Suomen Luonto
English summaries 8/2001

Forest path
By Heikki Kirstinä
Pages 4-9

A forest path results from human footsteps and tell us about people\'s daily needs, past and present. Such paths have their own mind. As long as the wanderer obeys its wishes, the path will reward him or her. The imagination populates the path, bringing people out of the past, and their work and leisure, to it. Nowadays a path can be cheated, made part of a clearcut or a thinning operation where it is impossible for people to walk. If, after a desperate search, one finds a new path, this broadens, becomes a logging road and ends suddenly in a modern metalled road.

Strange chambers
By Juho Rahkonen
Pages 16-17

The Italian word \"tafone\" means a boulder that has been hollowed out. This word has been corrupted to \"tafoni\" in Finnish. Around 300 such entities have been discovered in Finland, located at 50 different places in various parts of the country. In the past, boulders of this type were regarded with awe and suspicion, acquiring folk names like \"The Devil\'s stone\" and \"The Devil\'s oven\". The Ancient Finns used hollow rocks as sacrificial sites, taking grain, bread and meat to them. Finland \'s most famous example is at Inari. Known as \"The bear\'s lair stone\", it requires no stretch of the imagination to realise what it was regarded as.

Hollow boulders of this kind originate as a result of disintegration due to physical weathering. Starting with a tiny hollow in the side of the rock, a hole can gradually expand to the size of a living room. Most of Finland\'s examples were formed during the Ice Age, but the holes in them continue to grow larger as time goes on. This is because water condensing out of the air on to the surface of the rock eventually freezes and as the ice expands it breaks up the material.

Grateful flowers
By Jani Kaaro
Pages 18-21

Honey bees, bumblebees and flowers have a long common history. Flowers produce nectar and pollen, which are eaten by these insects. At the same time, the bees carry out the vital task (from the plant\'s point of view) of transferring pollen from one individual to another. The morphology of the flowers and of the honey bees and bumblebees exploiting their nectar and pollen has to coincide. Long, narrow blossoms call either for a long proboscis or for entomological cunning - a bumblebee may carve a hole in the base of the flower, \"lapping up\" the nectar through this. Certain flowers are so specialised that only one species of pollinator is able to perform the desired task. Thus, some species of bumblebee only visit the flowers of a certain plant species. For instance, Bombus consobrinus only visits the flowers of northern wolfsbane (Aconitum septentrionalis).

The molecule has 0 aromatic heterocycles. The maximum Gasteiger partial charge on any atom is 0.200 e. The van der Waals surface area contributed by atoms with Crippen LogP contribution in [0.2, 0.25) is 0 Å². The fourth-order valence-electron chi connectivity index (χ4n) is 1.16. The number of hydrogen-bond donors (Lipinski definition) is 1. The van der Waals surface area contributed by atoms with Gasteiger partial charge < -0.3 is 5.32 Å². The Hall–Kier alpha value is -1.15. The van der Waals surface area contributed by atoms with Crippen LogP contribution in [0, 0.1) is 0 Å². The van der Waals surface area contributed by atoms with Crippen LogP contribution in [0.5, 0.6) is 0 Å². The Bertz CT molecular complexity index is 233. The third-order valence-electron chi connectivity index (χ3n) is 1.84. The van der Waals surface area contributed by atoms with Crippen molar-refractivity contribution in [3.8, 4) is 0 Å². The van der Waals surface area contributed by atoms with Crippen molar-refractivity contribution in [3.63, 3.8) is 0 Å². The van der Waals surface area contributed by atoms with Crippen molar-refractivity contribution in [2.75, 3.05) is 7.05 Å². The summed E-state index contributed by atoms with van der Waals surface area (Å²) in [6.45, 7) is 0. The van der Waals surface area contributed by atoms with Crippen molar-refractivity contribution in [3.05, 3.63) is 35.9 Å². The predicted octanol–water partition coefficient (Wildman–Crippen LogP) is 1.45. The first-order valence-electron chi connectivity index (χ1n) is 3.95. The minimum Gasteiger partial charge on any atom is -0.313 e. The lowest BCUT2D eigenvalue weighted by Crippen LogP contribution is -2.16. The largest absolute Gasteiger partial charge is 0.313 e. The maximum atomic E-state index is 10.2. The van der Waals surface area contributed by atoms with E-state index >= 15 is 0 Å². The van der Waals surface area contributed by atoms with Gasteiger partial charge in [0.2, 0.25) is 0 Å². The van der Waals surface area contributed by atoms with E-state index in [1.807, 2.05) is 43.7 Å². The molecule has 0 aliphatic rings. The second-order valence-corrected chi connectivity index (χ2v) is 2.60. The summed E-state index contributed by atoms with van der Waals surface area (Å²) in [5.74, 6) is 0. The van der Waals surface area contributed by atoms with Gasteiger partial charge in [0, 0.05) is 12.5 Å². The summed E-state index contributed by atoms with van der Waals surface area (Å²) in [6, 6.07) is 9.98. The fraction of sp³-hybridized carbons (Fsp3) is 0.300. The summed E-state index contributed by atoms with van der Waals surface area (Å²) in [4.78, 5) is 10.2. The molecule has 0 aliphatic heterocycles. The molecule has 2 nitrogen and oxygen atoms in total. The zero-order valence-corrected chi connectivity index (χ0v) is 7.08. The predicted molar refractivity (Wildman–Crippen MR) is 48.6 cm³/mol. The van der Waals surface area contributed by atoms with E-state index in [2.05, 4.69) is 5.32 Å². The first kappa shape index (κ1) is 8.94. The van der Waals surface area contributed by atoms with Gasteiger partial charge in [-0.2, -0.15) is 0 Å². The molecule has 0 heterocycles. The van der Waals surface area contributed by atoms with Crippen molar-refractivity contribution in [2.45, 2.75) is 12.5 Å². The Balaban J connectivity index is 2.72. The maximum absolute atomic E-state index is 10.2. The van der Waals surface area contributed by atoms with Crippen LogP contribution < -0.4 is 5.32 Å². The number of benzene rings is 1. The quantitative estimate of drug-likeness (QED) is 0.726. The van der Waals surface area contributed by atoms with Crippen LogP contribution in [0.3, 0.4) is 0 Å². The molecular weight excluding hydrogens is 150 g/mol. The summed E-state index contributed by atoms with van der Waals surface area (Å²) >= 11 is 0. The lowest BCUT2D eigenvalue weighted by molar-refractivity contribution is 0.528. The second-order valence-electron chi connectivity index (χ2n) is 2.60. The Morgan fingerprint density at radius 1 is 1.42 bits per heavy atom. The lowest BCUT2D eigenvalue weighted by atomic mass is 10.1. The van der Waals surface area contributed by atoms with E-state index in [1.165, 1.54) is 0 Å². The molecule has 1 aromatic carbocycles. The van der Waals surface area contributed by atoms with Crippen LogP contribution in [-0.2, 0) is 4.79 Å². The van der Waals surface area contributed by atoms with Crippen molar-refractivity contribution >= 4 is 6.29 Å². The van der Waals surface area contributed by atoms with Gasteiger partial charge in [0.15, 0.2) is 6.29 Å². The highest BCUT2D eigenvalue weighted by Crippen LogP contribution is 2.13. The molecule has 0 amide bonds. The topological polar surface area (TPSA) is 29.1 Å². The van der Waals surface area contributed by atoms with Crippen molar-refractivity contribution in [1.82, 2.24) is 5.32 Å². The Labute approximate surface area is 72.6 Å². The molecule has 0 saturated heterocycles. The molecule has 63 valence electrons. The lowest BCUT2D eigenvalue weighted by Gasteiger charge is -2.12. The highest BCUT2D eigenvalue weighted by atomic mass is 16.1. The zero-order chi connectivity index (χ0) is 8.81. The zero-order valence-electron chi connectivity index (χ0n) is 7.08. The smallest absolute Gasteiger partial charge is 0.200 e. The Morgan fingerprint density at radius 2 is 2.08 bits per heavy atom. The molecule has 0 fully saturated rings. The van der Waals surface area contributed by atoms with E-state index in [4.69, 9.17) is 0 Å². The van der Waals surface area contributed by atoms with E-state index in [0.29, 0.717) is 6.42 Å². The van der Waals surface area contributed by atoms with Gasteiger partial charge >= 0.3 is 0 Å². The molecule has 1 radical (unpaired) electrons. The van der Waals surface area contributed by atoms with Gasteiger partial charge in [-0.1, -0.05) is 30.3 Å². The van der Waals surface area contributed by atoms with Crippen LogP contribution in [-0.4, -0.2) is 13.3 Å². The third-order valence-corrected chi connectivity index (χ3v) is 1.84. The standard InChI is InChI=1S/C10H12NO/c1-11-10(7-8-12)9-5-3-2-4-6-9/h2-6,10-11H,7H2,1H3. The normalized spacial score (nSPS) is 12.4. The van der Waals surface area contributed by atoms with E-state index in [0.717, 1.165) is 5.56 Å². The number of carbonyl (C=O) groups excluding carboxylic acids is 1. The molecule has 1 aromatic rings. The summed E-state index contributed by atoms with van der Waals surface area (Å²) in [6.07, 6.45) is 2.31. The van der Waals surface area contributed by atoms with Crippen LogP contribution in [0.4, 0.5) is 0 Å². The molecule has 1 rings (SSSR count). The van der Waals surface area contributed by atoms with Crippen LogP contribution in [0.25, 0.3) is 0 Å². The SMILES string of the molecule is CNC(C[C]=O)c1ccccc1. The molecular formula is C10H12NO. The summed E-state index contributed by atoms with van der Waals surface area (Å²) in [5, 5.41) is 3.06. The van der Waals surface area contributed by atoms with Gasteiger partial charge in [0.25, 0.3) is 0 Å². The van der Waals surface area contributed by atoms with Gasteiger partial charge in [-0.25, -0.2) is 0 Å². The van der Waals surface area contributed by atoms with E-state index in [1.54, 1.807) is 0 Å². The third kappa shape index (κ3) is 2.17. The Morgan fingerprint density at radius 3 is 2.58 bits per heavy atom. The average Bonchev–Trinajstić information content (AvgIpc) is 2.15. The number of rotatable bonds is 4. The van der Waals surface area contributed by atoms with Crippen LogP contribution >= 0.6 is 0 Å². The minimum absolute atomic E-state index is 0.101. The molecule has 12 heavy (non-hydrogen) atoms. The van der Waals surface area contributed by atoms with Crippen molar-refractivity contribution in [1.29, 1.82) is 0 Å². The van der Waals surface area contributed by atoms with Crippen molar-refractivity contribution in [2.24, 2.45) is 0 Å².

Honey bees and bumblebees have evolved complicated behavioural patterns in which scents and sight play an important part. Using these two senses, the insects are able to communicate with conspecifics regarding their specific identify, home colony, sex, the food they are using, and the distance and orientation of a food source.

Curing the blues
By Mika Pajari
Pages 24-27

Altogether there are 17 species of \"blues\", butterflies belonging to the family Lycaenidae, in Finland. The biggest of these is the large blue (Maculinea arion), and the tiniest the small blue (Cupido minimus). Both these species inhabit the warm south slopes of ridges, where they survive in habitats kept in check by human impact. In the past, their colonies occurred in dry clearings produced in the forest by fires. Both the species are nowadays endangered. As recently ago as the mid- 1980s the small blue was still relatively common in this country. However, during the 1990s it vanished from many of its known haunts. Small blue habitats tend to be of restricted size, so that they easily suffer from encroachment or earthworks. Now there are only a few colonies left.